Passage To India: Auto Rickshaw Trash Trucks, Wet Dust, Pigeon Soul Removed


Walking the dog is the worst. There’s no place to walk the dog. Well, there’s no place to walk him if you want to be free from street dogs. I’m not one to fear a dog or two that I don’t know. I can read their tales, their ears, their eyes. But when suddenly out of nowhere four or five dogs appear that look like they haven’t eaten in weeks, that’s when I, Tommi, the great and comfortable professional dog sitter (pseudo master of everything that is worst in this krapp world), gets a bit afeard. Oddly (or not) some little kid did say to me, after he finished admiring Beckett, the killer pug, in the glory of his broken English, that all I needed to do to fend off the street dogs was to carry a stick around with me. Actually, I thought about carrying a torch around with me. That way I could not only fend off the dogs of Karnataka but I might even be able to fend off a zombie or three. §Speaking of the end of the fucking world. How the hell did I get here? And don’t get me wrong, dearest worst-reader, I’m not complaining about India. I like India. I like the way the people smile at me after I smile at them first. I also like the way they play street music and then beg for money and then want to put a red dot on my forehead. But that’s kinda where I draw the line. It’s not that I’m against red dots. They look good–on some women. It’s the whole religious thing that gets to me. Being a cynical anti-theist will have that effect. Or? §After seven weeks in India it finally rained. I was watching (i.e. studying the writing of) Boston Legal when I heard the drops falling on the big palm leaves outside my balcony. We’re on the fourth floor of a twenty story building. Until our new place is finished, we’re living temporarily in a furnished three bedroom apartment. Luckily it’s got A/C and a lots of ceiling fans. During the day I try to run the ceiling fans–being the energy conscious person I am. But at night we have to run the A/C. The only other problem is we can’t control the A/C fan. Nomatter. §I’ve actually spent an afternoon or three just staring at the tops of the trees that are directly in front of my balcony. How often do you get to stare at the tops of trees? Obviously they’re planted and not natural–but they fit well with the artificialness of the building. I mean. We’re pretty much–if one goes by western standards–right in the middle of a slum. Put another way: I have a treetop view from within an oasis overlooking a slum. With that mind, I appreciate more and more why Bangelore is called The Garden City. I would only append that with Garden Slum City. Also. If it wasn’t for the blazing heat of the season–which, btw, everyone here attributes to global warming–this would be a stunning slum. Wait. Don’t get me wrong. I’m not ranting on India–yet. I never expected to move here and then live in anything like The West. But I have to admit that I’m a bit taken aback by the level of depravity that is so blatant in this city. It is so damn filthy that I’m always looking out for trash trucks. I used to get a kick out of trash trucks when I was a kid. I knew them as rear loaders, side-loaders, grapple trucks. I knew the men that worked those truck (not personally, of course). I watched as neighbours would give the trash-men on a hot day a six pack of cold beer but one of the men, not the driver, refrained from drinking. They guzzled down the beer like it was water and threw the empty bottles right int the back of their truck. I thought that was so COOL. I later learned the guy that didn’t drink a beer was muslim. I think was twelve at the time. Yeah, I was twelve when I learned what a Muslim was. §In Bangelore, India, I’ve only seen one trash truck–and I’m not sure calling it that is appropriate. It was/is a converted/modified auto rickshaw aka tuk-tuk vehicle. The rear cabin had been removed and the vehicle was lengthened and a small truck bed with high walls had been inserted. There were three men in the truck. There was a driver, someone sleeping on a pile of trash in the truck bed and a third man hanging on to the side who would spring from the vehicle to grab trash from the side of the road and then throw it in the back of the truck–underneath the sleeping man. Oddly (or not) most of the trash on the side of the road would not be picked up. They seemed to only take certain things from the pile. Perhaps during another moment of observation I’ll take heed to know how they sorted their catch. Till then, I’ll remain confused–as ever. The rest of the trash, though, remained and with every walk of my dog I walked by that remaining trash and thought: what a fucking slum. Which brings this post almost full circle. §The first thing I noticed after it rained Sunday night for about an hour was that the dust in the air had not washed away. Isn’t that what rain is supposed to do? Obviously a measly hours worth of rain isn’t enough to clean the city but at least it could get rid of some of the dust. The next morning, as I walked Beckett, the killer pug, I took special notice of some wet spots that hadn’t yet evaporated. I called them my spots of wet dust. §There was something else during that odd night of rain. While I watched the precipitation fall in the night, lit by random street lights and the glow of the high-rise we lived in, there was a brief flash of light in the near distance. I saw the flash from the corner of my left eye. I went to the edge of the balcony and tried to focus on the distance, waiting for the thunder to arrive. But there was no thunder. My better half didn’t see the flash and she said that it rarely thunderstorms in Bangelore. “Are you sure it was lightening,” she asked. No, I wasn’t sure. The next morning after Beckett and I returned to the gated grounds of our apartment complex, I walked around to the back of the building, behind the pool. On the ground I saw the empty cadaver of a pigeon. Both Beckett and I shared an anti-theist prayer for the poor animal that probably got caught in some electrical wires the night before as it was confused by the rain. In my life-time this was the third animal I had seen killed by electrical wires. The first was a squirrel that literally exploded as it attempted to cross a high wire electrical junction box. The second was a pheasant that thought it had gotten away from a hunter’s bad aim. As the pheasant banked right avoiding the spread of the twelve gauge, its wings clipped multiple electric wires at the edge of the field. As the animal tried to recover it got more and more tangled in the wires. Eventually the bird began to cook in the wires and I even remember seeing a drop of blood fall from its tortured mouth/beak. My eyes were so good then. I’ll never forget the hunter making remarks about the animal flying right into the wires because he was as stupid as jujubes. When I tried to get the other hunters to help me free the dead animal from the wires they all just laughed. They thought it appropriate the animal remain. I spent hours trying to get that pheasant down from the wires. I eventually succeeded. §And so are the thoughts stirred by wet dust, tuk-tuk trash trucks and dead pigeons. Thanks for your patience, dear worst-reader.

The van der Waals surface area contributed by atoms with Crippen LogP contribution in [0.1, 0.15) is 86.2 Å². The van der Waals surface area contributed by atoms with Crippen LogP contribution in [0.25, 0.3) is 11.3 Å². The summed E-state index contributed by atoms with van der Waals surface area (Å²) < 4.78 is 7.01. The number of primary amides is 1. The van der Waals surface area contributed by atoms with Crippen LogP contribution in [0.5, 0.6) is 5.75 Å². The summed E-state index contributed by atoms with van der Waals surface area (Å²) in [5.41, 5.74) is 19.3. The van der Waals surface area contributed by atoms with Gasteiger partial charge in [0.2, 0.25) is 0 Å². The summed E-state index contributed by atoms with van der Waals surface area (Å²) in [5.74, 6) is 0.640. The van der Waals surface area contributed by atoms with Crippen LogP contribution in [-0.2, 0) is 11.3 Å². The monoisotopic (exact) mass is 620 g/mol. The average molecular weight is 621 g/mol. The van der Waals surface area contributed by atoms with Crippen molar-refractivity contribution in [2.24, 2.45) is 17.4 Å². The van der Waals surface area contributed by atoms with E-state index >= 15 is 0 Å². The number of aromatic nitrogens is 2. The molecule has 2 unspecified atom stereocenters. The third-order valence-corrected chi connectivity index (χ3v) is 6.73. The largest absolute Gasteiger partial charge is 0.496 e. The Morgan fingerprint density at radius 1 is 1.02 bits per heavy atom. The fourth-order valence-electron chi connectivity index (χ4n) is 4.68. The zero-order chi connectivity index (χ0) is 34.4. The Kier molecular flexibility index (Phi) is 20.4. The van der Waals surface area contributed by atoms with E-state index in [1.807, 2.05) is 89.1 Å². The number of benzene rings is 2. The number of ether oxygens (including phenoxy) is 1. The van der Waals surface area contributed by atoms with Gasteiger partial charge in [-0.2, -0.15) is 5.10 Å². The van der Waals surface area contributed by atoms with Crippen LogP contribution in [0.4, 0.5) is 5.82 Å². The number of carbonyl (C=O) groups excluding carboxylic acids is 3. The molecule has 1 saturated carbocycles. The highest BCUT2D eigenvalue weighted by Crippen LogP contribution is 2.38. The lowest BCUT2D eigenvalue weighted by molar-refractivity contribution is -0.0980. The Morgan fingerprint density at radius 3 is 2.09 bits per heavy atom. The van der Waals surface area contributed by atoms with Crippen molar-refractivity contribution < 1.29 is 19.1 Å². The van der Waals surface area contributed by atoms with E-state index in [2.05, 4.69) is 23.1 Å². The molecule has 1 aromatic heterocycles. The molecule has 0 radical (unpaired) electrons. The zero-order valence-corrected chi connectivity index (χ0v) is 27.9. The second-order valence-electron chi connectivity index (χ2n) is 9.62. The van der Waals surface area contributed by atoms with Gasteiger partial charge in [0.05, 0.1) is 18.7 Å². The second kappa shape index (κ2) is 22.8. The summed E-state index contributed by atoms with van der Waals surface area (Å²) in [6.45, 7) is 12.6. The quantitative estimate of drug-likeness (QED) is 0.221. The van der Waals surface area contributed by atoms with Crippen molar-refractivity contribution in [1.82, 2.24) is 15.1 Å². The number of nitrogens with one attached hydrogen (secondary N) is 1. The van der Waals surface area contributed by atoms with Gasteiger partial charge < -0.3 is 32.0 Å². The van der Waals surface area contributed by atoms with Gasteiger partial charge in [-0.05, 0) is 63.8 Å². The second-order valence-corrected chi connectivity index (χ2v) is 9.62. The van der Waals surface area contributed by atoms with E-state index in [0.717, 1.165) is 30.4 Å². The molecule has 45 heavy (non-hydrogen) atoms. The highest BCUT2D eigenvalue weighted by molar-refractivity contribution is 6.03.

Rant on.